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With a passion for technology, a drive to make a real-world impact in their community, and some help from UNC-Chapel Hill researchers, three local high school students created Pantry Patrol, a user-friendly application designed to help food pantries better combat hunger.

One in six Americans are food insecure, yet 40 percent of food produced in the United States is wasted every year. With the help of UNC Center for Health Promotion and Disease Prevention Director Alice Ammerman and local food bank experts, three high school students are working to change that.

Three students wearing masks and green “Pantry Patrol” t-shirts examine paperwork behind a bin of potatoes in a warehouse.
Siddharth Maruvada, Arnav Meduri, and Abhinav Meduri, the highschool students who created Pantry Patrol, sort through potatoes at the Food Bank of Eastern and Central North Carolina in Raleigh. While volunteering, they’re also noting potential features that may be useful to add to their app. (photo by Elise Mahon)

Siddharth Maruvada, Arnav Meduri, and his twin brother Abhinav Meduri are sophomores at Enloe Magnet High School in Raleigh. In July 2020, they began working with Ammerman to create what would become known as Pantry Patrol, an award-winning app designed to minimize food waste at food pantries and banks.

After winning regional and state rounds of eCybermission, a web-based STEM competition for sixth through ninth graders, the team went on to nationals and placed first in their ninth-grade category.

“There’s this huge disconnect between people needing food and food being thrown away,” says Ammerman, adding that inefficient food labeling systems and overly cautious expiration dating are factors exacerbating the issue.

After discovering Ammerman’s research interests in food insecurity, the team reached out to seek her guidance in developing a product that could make a real impact. Ammerman supplied the three ninth graders with a list of reading materials to help them become better acquainted with the main components and challenges surrounding food waste.

“We wanted to do something that could help the community and lend a hand in any way that we could during these difficult times. That was our main driver behind developing this application,” Maruvada says.

Ammerman provided more than just literature and expertise on the subject, though. Through her community connections with the North Carolina Local Food Council, the Pantry Patrol team began collaborating with the people fighting food insecurity on the front lines: food bank leaders and food pantry workers.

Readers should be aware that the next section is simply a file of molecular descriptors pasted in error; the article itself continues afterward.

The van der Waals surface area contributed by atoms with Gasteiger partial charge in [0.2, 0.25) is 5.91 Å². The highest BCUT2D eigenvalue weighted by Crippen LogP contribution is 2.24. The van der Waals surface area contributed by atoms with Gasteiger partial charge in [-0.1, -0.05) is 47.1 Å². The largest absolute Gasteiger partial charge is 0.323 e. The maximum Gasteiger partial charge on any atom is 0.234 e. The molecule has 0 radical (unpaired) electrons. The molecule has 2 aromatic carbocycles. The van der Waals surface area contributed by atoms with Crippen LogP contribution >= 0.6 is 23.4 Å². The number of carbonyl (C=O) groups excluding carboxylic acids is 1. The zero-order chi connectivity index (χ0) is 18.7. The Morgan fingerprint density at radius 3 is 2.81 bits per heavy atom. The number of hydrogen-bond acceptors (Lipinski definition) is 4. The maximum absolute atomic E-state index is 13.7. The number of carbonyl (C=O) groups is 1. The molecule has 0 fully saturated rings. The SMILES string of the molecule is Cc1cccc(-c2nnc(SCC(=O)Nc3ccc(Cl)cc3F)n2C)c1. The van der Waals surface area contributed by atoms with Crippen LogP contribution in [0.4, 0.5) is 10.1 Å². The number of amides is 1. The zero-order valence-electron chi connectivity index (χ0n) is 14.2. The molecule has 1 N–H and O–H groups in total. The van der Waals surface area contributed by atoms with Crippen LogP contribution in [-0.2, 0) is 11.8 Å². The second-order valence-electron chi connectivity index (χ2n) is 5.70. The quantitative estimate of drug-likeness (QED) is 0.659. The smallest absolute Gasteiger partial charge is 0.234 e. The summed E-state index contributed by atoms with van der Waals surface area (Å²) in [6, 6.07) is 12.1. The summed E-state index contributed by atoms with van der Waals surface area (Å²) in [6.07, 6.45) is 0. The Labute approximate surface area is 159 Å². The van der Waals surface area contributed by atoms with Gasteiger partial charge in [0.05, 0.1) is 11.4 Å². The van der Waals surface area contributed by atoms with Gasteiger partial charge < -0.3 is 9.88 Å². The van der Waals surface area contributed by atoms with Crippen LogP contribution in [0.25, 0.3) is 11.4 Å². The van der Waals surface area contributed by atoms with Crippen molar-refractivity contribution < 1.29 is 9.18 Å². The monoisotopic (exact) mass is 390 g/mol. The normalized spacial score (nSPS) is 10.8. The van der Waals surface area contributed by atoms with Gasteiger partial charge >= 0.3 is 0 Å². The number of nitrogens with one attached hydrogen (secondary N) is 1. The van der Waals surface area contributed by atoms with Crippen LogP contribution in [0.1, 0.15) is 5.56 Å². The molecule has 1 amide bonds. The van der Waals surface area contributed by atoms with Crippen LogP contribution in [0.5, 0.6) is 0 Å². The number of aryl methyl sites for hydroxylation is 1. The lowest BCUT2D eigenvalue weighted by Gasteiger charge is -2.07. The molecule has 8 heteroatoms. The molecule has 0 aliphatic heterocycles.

Gideon Adams and Angie Nesius are two of those individuals. Adams, who is also a member of the North Carolina Local Food Council with Ammerman, serves on the leadership board for the Food Bank of Central & Eastern North Carolina as the vice president of community health and engagement.

“[The students’] real power for me was how they would interpret human impact and that practical nuance into data,” Adams says. “I felt really comfortable sharing what I had seen and experienced working in the field and immediately felt that they would not only get it but be able to translate it.”

Working closely with Adams and Nesius enabled the team to tailor the Pantry Patrol app to best fit the food pantries’ needs. They started by developing food waste focused tools, which resulted in features like food waste dashboards, food inspections, and customizable data visualizations that allow the food pantries to determine when and how food waste is actually happening in their systems.

They soon realized helping the pantries transition away from pencil-and-paper methods of record keeping could improve their efficiency, too. So they began incorporating features like clients’ food sensitivities, preferences, and allergies; a system to track volunteer hours; and other food pantry management tools in the app design.

“There are just so many different ways that this can impact our network,” says Nesius, the data and record collection coordinator at the Food Bank of Central & Eastern North Carolina’s Raleigh branch. “For example, we often receive grants to fund freezers and refrigerators that we can pass on to our partners. If we find that some foods are being thrown out because the pantry does not have the ability to freeze excess perishables, then this might be a way for us to identify which partner agencies we should target with the freezers funded through grants.”

The app is currently being used by two North Carolina food pantries in Spring Hope and Roxboro, North Carolina. The team hopes to roll out the application to about 15 food pantries by the end of the year.

“These kids are going to, hopefully, inspire others,” Adams says. “The fact that we have such a close connection with Alice and with UNC shows how beneficial those relationships are, and if they’re beneficial for us they’ll be beneficial for other people as well.”

Alice Ammerman is the director of the UNC Center for Health Promotion and Disease Prevention and the Mildred Kaufman Distinguished Professor in the Department of Nutrition within the UNC Gillings School of Global Public Health.

Gideon Adams is the vice president of community health and engagement at the Food Bank of Eastern and Central Carolina.

Angie Nesius is a data and record collection coordinator at the Raleigh branch of the Food Bank of Eastern and Central Carolina.

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